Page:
Sportswear giant Adidas confirmed in July that it would be closing its only company-owned Chinese apparel factory, which employs around 160 people. It also continued to face pressure in 2012 to make US$1.8m in severance payments to workers at a former Indonesian supplier factory, where its owner fled without paying wages. Related troubles cropped up for the firm in September, when Cornell University announced it was ending its eight-year contract with Adidas over what it describes as a 'gap' in the approach to worker rights following the non-payment to workers at the Indonesian factory. The move makes Cornell the first US university to terminate an agreement with Adidas over labour rights issues. Adidas-owned Reebok India also faced penal action and money laundering charges in August, for running unauthorised retail outlets as well as breach of export commitments.
Seardel Investment Corporation
South Africa's largest apparel and textile maker announced in February that it may be cutting up to 1,500 jobs at its factories in Western Cape and KwaZulu-Natal, as part of efforts to narrow losses at its clothing unit. The company's results for the six months leading up to the end of September 2011 single out the clothing segment for its "disappointing performance", with operating losses more than doubling, to US$6.6m, year-on-year. The company blamed increases in raw material and production costs as the reason for its reduced margins and declining volumes.
After 112 years in business, knit apparel manufacturer FesslerUSA announced in November that it would be winding down operations - a move that will mean the loss of around 130 jobs. Weak consumer spending, difficulties in securing credit, competition from China and the Far East, and lack of interest from private investors and potential buyers were all factors said to contribute to the manufacturer's downfall. Pennsylvania-based FesslerUSA's sudden closure ironically comes at a time where American industry experts are touting an oncoming surge of domestic production, and rises in sourcing closer to home.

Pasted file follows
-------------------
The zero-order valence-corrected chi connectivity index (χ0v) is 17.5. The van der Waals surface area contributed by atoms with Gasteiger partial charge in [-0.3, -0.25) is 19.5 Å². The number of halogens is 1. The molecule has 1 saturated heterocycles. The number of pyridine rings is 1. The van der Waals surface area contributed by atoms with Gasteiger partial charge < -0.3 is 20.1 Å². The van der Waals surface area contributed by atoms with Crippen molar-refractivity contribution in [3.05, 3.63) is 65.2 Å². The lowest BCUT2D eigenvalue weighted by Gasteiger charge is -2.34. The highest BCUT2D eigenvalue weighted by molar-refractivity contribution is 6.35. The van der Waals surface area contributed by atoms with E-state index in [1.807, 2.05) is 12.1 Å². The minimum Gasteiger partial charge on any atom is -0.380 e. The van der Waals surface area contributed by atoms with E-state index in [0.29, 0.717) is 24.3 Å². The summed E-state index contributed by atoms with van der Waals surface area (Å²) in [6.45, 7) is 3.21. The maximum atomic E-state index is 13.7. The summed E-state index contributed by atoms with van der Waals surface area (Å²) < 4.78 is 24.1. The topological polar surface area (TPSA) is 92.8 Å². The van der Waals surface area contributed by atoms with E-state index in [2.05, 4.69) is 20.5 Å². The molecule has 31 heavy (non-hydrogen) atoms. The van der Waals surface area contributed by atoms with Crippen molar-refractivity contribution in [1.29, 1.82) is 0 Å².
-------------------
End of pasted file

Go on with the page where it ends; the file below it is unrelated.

While significant efforts were made to turn its business around, "significant losses continued to be incurred" in 2012 for luxury UK fashion brand Aquascutum, restructuring firm FRP Advisory said in April. The firm announced plans to close the company's Corby, Northamptonshire site, in a move that would make 115 staff redundant, saying that the manufacturing plant was "not viable to continue to trade due to loss-making operations and a lack of funding." In August, it was announced that leather goods company Swaine Adney Brigg would be taking over Aquascutum's former production facilities.
Australian clothing maker Pacific Brands announced in August that CEO Sue Morphet would be stepping down after the company saw full-year widen to AU$450.7m (US$472m) up from the AU$131.9m in losses year-on-year), and a fall in sales of 18% to US$1.3bn. The struggling company, which markets brands such as Clarks, Everlast and Hush Puppies, has taken a number of steps in recent years to try and turn business around, including cutting the number of brands in its portfolio to 40 key labels, and closing 11 manufacturing sites. Pacific Brands was also sued in January by Hong-Kong based supplier PD Enterprise after cutting the volume of bras it ordered from two factories.
An interactive databank with intelligence on the major apparel sourcing countries